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Shining light on Sun's storage strategy

Shining light on Sun's storage strategy

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Sun Microsystems has attacked the storage market with a vengeance, as company officials talk up acquisitions, investments and new products on the way. The vendor claims a Sun server and storage pairing gives customers one place to shop and "one throat to choke," positioning Sun well against the storage king EMC.

The company recently finalised its acquisition of storage software maker LSC, and on Monday (May 7) launched a set of storage appliances -- the StorEdge N8400 and N8600 Network Attached Storage (NAS) products, designed to give users storage space while requiring minimal configuration. In addition, Sun's chairman and chief executive officer Scott McNealy said last week the company would continue making storage acquisitions throughout 2001.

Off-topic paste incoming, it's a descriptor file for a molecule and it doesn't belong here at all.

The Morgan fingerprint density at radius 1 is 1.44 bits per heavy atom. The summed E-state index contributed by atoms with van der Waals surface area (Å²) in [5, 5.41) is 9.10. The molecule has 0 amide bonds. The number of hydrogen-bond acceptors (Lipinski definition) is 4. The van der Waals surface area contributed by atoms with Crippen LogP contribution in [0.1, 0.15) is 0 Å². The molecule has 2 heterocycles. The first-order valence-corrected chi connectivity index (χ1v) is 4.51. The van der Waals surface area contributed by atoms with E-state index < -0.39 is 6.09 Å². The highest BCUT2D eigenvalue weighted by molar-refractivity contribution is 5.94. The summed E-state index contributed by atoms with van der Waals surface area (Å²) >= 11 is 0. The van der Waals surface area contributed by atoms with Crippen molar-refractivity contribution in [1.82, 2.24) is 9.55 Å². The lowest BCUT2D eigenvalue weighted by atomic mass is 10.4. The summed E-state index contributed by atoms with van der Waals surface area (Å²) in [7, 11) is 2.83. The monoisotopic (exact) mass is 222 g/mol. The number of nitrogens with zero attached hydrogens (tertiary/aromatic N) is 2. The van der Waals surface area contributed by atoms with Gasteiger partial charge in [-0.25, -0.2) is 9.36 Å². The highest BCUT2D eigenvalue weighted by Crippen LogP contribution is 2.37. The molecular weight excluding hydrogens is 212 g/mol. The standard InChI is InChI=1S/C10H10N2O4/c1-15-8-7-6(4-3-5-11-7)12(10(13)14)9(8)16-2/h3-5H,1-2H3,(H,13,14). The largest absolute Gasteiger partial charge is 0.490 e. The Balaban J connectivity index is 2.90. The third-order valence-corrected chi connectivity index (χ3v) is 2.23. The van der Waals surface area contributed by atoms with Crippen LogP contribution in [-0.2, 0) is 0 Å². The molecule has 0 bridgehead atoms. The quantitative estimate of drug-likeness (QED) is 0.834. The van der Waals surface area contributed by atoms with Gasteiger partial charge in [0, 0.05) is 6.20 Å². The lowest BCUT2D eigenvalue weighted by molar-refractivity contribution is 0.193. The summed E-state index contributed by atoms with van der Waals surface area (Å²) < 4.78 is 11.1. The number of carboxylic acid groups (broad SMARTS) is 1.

While Sun may talk a good game, analysts claim the vendor needs to live up to its words to gain market share in a lucrative space.

"Sun tells a good story, but it only holds up in some cases," said Roger Cox, an analyst with Gartner.

The StorEdge products were only Sun's second and third NAS offerings respectively, marking a slow move toward a high growth market. Beyond its limited NAS line, Sun has also been losing share in the market for storage products linked to its Solaris operating system, falling behind EMC in a market it should own, according to Cox.

"Sun only got about 32 per cent of that market, when they should be getting 100 per cent," Cox said.

In 1999, Sun held 35 per cent of the Solaris-related storage market, while EMC owned 39.5 per cent of the same segment. Sun then lost ground, down to 32 per cent or about 1.2 billion in sales in 2000. Conversely, EMC pulled in 44 per cent or 1.7 billion in sales.


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